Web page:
Optimized high speed nRF24L01+ driver class documentation  1.4.2
TMRh20 2020 - Optimized fork of the nRF24L01+ driver
Arduino

RF24 is fully compatible with Arduino boards.

See Arduino Board reference and Arduino SPI reference for more information

RF24 makes use of the standard hardware SPI pins (MISO, MOSI, SCK) and requires two additional pins, to control the chip-select and chip-enable functions.

RF24 radio(ce_pin, cs_pin);
Driver class for nRF24L01(+) 2.4GHz Wireless Transceiver.
Definition: RF24.h:114

These pins must be chosen and designated by the user and can use any available pins.

Alternate SPI Support

RF24 supports alternate SPI methods, in case the standard hardware SPI pins are otherwise unavailable.

Software Driven SPI

Software driven SPI is provided by the DigitalIO library.

Setup:

  1. Install the digitalIO library
  2. Open RF24_config.h in a text editor. Uncomment the line
    #define SOFTSPI
    or add the build flag/option
    -DSOFTSPI
  3. In your sketch, add
    #include <DigitalIO.h>
Note
Note: Pins are listed as follows and can be modified by editing the RF24_config.h file.
#define SOFT_SPI_MISO_PIN 16
#define SOFT_SPI_MOSI_PIN 15
#define SOFT_SPI_SCK_PIN 14

Or add the build flag/option

-DSOFT_SPI_MISO_PIN=16 -DSOFT_SPI_MOSI_PIN=15 -DSOFT_SPI_SCK_PIN=14

Alternate Hardware (UART) Driven SPI

The Serial Port (UART) on Arduino can also function in SPI mode, and can double-buffer data, while the default SPI hardware cannot.

The SPI_UART library is available at TMRh20/Sketches

Enabling:

  1. Install the SPI_UART library
  2. Edit RF24_config.h and uncomment
    #define SPI_UART
  3. In your sketch, add
    #include <SPI_UART.h>

SPI_UART SPI Pin Connections:

NRF Arduino Uno Pin
MOSI TX(0)
MISO RX(1)
SCK XCK(4)
CE User Specified
CSN User Specified
Note
SPI_UART on Mega boards requires soldering to an unused pin on the chip. See #24 for more information on SPI_UART.

Using a specific SPI Bus

An alternate SPI bus can be specified using the overloaded RF24::begin(_SPI*) method. This is useful for some boards that offer more than 1 hardware-driven SPI bus or cetain Arduino cores that implement a software-driven (AKA bit-banged) SPI bus that does not use the DigitalIO library.

Warning
The SPI bus object's SPIClass::begin() method must be called before calling the overloaded RF24::begin(_SPI*) method.

Below are some example snippets that demonstrate how this can be done.

ESP8266 example

See also
The following example code is meant for the popular NodeMCU board. Please refer to the ESP8266 ArduinoCore's SPI documentation for other ESP8266-based boards.
#include <SPI.h>
#include <RF24.h>
// notice these pin numbers are not the same used in the library examples
RF24 radio(D4, D3); // the (ce_pin, csn_pin) connected to the radio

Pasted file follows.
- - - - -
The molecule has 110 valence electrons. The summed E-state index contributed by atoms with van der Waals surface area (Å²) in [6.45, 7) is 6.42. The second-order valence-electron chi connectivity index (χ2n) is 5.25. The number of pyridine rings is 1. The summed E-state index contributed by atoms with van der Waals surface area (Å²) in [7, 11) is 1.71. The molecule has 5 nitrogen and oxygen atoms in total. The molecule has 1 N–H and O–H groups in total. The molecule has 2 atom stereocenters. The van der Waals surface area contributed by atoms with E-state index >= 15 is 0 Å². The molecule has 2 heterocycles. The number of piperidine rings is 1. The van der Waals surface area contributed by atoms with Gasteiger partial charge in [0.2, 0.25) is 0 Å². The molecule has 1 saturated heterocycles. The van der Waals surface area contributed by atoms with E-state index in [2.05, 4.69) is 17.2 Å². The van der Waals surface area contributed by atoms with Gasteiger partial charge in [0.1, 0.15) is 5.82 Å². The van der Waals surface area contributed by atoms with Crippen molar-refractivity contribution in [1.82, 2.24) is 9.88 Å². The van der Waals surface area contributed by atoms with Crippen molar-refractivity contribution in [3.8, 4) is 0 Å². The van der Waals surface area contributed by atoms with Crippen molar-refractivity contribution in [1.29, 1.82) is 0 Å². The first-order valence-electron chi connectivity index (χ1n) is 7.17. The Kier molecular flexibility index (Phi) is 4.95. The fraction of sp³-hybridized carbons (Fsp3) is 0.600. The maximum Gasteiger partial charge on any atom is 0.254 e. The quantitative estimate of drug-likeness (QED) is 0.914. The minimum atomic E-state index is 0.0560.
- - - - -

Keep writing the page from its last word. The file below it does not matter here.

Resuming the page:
void setup() {
Serial.begin(115200);
while (!Serial) {} //some boards need this
// by default (with no arguments passed) SPI uses D5 (HSCLK), D6 (HMISO), D7 (HMOSI)
SPI.pins(6, 7, 8, 0);
// this means the following pins are used for the SPI bus:
// MOSI = SD1
// MISO = SD0
// SCLK = CLK
// CSN = GPIO0 (labeled D3 on the board)
// **notice we also passed `D3` to the RF24 contructor's csn_pin parameter**
SPI.begin();
if (!radio.begin(&SPI)) {
Serial.println(F("radio hardware not responding!!"));
while (1) {} // hold program in infinite loop to prevent subsequent errors
}
// ... continue with program as normal (see library examples/ folder)
}

ESP32 example

See also
Please review the Espressif's SPI_Multiple_Buses.ino example for the ESP32 located in their ArduinoCore repository (along with the SPI library for the ESP32).
#include <SPI.h>
#include <RF24.h>
// to use custom-defined pins, uncomment the following
// #define MY_MISO 26
// #define MY_MOSI 27
// #define MY_SCLK 25
// #define MY_SS 32 // pass MY_SS as the csn_pin parameter to the RF24 constructor
// notice these pin numbers are not the same used in the library examples
RF24 radio(2, 0); // the (ce_pin, csn_pin) connected to the radio
SPIClass* hspi = nullptr; // we'll instantiate this in the `setup()` function
// by default the HSPI bus predefines the following pins
// HSPI_MISO = 12
// HSPI_MOSI = 13
// HSPI_SCLK = 14
// HSPI_SS = 15
void setup() {
Serial.begin(115200);
while (!Serial) {} //some boards need this
hspi = new SPIClass(HSPI); // by default VSPI is used
hspi->begin();
// to use the custom defined pins, uncomment the following
// hspi->begin(MY_SCLK, MY_MISO, MY_MOSI, MY_SS)
if (!radio.begin(hspi)) {
Serial.println(F("radio hardware not responding!!"));
while (1) {} // hold program in infinite loop to prevent subsequent errors
}
// ... continue with program as normal (see library examples/ folder)
}

Teensy example

See also
The overloaded RF24::begin(_SPI*) is not needed according to the Teensyduino SPI documentation. Please review the table provided in the Teensyduino documentation for what pins are used by default for certain Teensy boards.
#include <SPI.h>
#include <RF24.h>
// these pins are the alternate SPI pins available for Teensy LC/3.0/3.1/3.2/3.5/3.6
#define MY_MISO 8
#define MY_MOSI 7
#define MY_SCLK 14
// notice these pin numbers are not the same used in the library examples
RF24 radio(2, 0); // the (ce_pin, csn_pin) connected to the radio
void setup() {
Serial.begin(115200);
while (!Serial) {} //some boards need this
SPI.setMOSI(MY_MOSI);
SPI.setMISO(MY_MISO);
SPI.setSCK(MY_SCLK);
if (!radio.begin()) {
Serial.println(F("radio hardware not responding!!"));
while (1) {} // hold program in infinite loop to prevent subsequent errors
}
// ... continue with program as normal (see library examples/ folder)
}